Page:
Displaced communities are a ploy to ease the developers work. Who is going to worry about the private development up the road, when you are at the verge of becoming homeless, being sent someplace else ells, or your flat is miserable for want of repair.
Let us forget about social housing for a minute and think of social engineering, for it's the only way a lot of this stuff makes sense. The first question is Do the City Council, care what you think. Do they nothing. If they did why are they not thanking you for the above survey and celebrating the exhaustive unpaid work that tenants groups do in giving a voice to the aspirations, concerns and hopes of our communities. (perhaps some space for a tenants" right to reply" in that odious wee rag that they bring out each month to highlighting the latest privatisation buy outs)
The formula GCC have used for as long as I can remember is "wipe out"
Communities are very dangerous places, especially when the communicate and speak to each other.
In order to control people in communities you need to give them the impression that something is happening in the communities own interest ,while you are planning its destruction.
The councils option is always for wipe out, because that way they get rid of two problems, the housing in question (to clear the way for the developers) and most importantly, the community, (displaced and disorientated communities cause no problems)
So you can offer tenants new housing to get them out of the old ones. Once out of the old houses the power of collective bargaining is crushed and tenants can be picked off like flies. Some who make the biggest noise will get a nice house in the better part of the development. (and will be used to highlight what the council are doing for ordinary people in the said magazine) The rest will get the crap.
If you want examples of almost complete, community wipe out, take a bus and visit Brigeton, or Dalmarnock, There are still some people and buildings left there, I suppose to save the embarrassment of rendering the place a complete development desert. And yes when they do build houses for working people, they will be the soulless, wee brown boxes, that handcuff the new owner to the mortgage broker, and isolate them from community life, for their only concern then will be about, where next months mortgage payment is coming from.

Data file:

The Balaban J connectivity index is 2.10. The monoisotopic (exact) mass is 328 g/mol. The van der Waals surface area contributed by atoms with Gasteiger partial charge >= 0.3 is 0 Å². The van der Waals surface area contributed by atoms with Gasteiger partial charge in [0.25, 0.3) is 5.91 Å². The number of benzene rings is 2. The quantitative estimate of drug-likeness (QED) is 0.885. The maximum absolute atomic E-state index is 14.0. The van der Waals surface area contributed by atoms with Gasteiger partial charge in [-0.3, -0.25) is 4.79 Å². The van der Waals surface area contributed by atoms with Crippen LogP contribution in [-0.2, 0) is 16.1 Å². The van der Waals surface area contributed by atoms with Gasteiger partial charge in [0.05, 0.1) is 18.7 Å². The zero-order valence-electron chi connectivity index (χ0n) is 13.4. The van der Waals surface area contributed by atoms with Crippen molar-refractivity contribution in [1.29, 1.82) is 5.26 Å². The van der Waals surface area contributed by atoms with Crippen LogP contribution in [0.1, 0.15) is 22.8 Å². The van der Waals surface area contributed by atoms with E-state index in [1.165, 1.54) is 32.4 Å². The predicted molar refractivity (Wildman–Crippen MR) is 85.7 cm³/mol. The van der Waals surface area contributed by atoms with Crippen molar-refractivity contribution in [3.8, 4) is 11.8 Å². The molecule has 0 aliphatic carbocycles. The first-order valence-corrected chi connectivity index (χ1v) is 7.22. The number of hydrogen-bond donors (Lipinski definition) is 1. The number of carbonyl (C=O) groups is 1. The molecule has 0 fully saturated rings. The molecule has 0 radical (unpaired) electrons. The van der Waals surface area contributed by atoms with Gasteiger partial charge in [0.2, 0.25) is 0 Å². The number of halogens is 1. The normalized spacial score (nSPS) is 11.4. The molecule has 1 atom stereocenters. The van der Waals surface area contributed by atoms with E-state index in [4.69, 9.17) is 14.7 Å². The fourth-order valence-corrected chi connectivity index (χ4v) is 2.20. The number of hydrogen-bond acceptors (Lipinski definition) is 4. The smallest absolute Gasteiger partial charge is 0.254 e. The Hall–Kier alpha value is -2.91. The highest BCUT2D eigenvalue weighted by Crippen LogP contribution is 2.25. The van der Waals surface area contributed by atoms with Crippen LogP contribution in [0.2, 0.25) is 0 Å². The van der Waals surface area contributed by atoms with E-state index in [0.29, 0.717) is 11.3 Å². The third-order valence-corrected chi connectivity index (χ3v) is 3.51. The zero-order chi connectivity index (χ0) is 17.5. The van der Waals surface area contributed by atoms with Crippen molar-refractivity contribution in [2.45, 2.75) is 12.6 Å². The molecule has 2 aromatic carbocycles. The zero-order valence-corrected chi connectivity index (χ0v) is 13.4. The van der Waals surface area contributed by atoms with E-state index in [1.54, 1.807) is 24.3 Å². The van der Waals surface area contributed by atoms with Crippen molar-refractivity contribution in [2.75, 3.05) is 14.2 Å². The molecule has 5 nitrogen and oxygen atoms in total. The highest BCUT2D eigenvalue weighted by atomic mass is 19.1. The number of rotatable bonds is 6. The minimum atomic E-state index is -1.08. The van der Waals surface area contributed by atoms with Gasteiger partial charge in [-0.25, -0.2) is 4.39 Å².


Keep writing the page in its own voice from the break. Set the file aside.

When I was looking for the school that the meeting was held in last on Thursday, I asked directions from many people, (I get lost easy but I like to talk to people) People like to help you when your lost. I like to help people who are lost, It's what we do. We kind of like each other. Who knows what will happen in Sighthill, we will never solve all the problems of our communities, but we can solve a lot of them if we stick together and talk to each other.
Solidarity is one word that has not been cheapened or hacknyed by council or developers propaganda, because it is a word that they do not understand. Solidarity is the only thing that will hold our communities together. It's a tough challenge, but there was proof that it is still a possibility in Sighthill on thursday night.
I am glad I didn't stay at home and play with my computer, but made the effort to be there. For if I didn't, I would not have met or heard the guy from Dundee, who traveled down for the occasion, or the guy from Red Road Flats, and what both had to say about shared experiences. And I would not have heard the good people of Sighthill, reassure me that community is always possible.
If there is anything happening in your area send some info to: